In a way, this is something that FlyLady teaches you to put in practice by establishing morning and evening routines. (See the “Baby Steps” page on FlyLady for more similarity with what Leo explains in 6 Changes.) Creating routines is a way to have a series of habits where each one triggers the next.

I’m now keeping an eye open for triggers (think “API hooks” or “CSS classes” for the geeks out there) that I can build on to put in place new habits or replace undesirable ones.

I have a (minor) problem when I watch TV series, for example: I tend to watch one episode after the next more or less until I drop — I find it very hard to just watch one or two and be done with it. So I thought: “what could be the trigger here?” Obviously, the end credits of an episode. So, what I’ve decided to do now is pause the DVD, remove my headphones, get up and go to the kitchen or the bathroom when the end credits roll. Then I can go and watch the next episode if I want. See the idea? Clearly, I’m not building a new daily habit here, but using the idea of the trigger, a small first step, and incremental change to modify an undesired behaviour. Next step will be adding something more to “pause the DVD, remove headphones, get up” once that habit is established, which goes in the direction of helping me not dive mechanically back into my season, however fascinating it may be.

The second is the role of dopamine in relation to novelty. Dopamine is in fact not the “pleasure” drug, but more the “gimme more” one — it’s activated when we’re faced with novelty, and encourages us to come seeking it again. I’m not sure how I’m going to apply this to my daily life, but for me it’s important to understand that craving for something is not necessarily linked to pleasure in getting the something in question. In my opinion it explains why we can get stuck in compulsive behaviours (checking e-mail or iPhone being the most obvious) which do not make us really happy when we indulge in them — on the contrary, I know that I often end up feeling a bit empty when I’m stuck in a compulsion circle.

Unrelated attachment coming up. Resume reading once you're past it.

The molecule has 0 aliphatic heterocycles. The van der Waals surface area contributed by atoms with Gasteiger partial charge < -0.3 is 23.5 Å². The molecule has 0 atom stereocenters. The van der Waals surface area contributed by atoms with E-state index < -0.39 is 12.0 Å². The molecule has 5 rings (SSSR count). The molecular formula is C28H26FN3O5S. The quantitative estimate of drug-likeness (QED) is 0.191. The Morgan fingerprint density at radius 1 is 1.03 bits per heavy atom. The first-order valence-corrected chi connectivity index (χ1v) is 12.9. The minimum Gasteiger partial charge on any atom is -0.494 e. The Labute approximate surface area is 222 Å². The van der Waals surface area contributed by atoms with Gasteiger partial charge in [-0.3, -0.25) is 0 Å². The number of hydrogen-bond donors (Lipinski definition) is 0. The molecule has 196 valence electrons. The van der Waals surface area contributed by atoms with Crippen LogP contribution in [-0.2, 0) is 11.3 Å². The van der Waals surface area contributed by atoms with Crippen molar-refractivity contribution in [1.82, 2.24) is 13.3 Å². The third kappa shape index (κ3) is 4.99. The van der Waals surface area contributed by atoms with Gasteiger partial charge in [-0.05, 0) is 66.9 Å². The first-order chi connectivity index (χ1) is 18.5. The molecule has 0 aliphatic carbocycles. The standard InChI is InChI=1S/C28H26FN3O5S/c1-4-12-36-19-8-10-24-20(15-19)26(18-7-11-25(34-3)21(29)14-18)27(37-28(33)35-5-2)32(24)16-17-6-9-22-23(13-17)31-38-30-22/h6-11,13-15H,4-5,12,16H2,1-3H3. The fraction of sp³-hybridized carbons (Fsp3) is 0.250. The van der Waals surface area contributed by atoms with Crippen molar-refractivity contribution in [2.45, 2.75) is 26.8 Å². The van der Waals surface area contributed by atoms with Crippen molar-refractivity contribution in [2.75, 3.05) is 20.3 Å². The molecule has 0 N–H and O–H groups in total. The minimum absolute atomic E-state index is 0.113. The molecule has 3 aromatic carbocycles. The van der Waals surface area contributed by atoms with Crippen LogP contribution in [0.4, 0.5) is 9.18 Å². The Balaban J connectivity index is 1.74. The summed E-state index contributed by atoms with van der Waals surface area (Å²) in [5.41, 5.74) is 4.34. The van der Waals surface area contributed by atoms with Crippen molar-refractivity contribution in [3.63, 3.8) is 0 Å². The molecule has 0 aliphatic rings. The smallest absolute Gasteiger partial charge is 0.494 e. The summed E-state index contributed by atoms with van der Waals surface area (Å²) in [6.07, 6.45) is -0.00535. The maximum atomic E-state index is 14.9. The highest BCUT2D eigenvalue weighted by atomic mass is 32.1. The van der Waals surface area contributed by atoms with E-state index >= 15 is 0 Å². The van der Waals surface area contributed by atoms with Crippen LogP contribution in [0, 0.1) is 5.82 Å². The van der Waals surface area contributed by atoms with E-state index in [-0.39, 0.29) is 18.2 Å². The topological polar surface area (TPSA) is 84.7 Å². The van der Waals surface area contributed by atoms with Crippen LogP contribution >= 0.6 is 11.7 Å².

I find the last paragraph of the HuffPost article linked above very wise:

Given all of this, what can we do to prevent ourselves from becoming novelty-seeking zombies? The first thing is to simply become mindful of one’s use of media and devices. I find that one of the best things to do is to institute regular vacations from email. It usually takes a couple of days for the itch to check my email every five minutes to go away, and watching it happen reminds me just how obsessed I can become, but it also shows that it’s possible to lead a perfectly normal and fulfilling life without constant email access. Once we see that we can live without constant access to our devices, we can start trying to exert some control over device use in our daily lives. Evolution gave us the ability to overcome our urges, but we have to have the will to employ this control. One bit of good news is that we can improve our self-control with practice […].

Russell Poldrack

I think the most important thing that Russell says here is that technology is basically putting us in a position where we have to grow as human beings if we do not want to be slaves to our impulses. This is true in general, but once more, technology is magnifying and making apparent issues which are already there, but which might not have been that visible until now.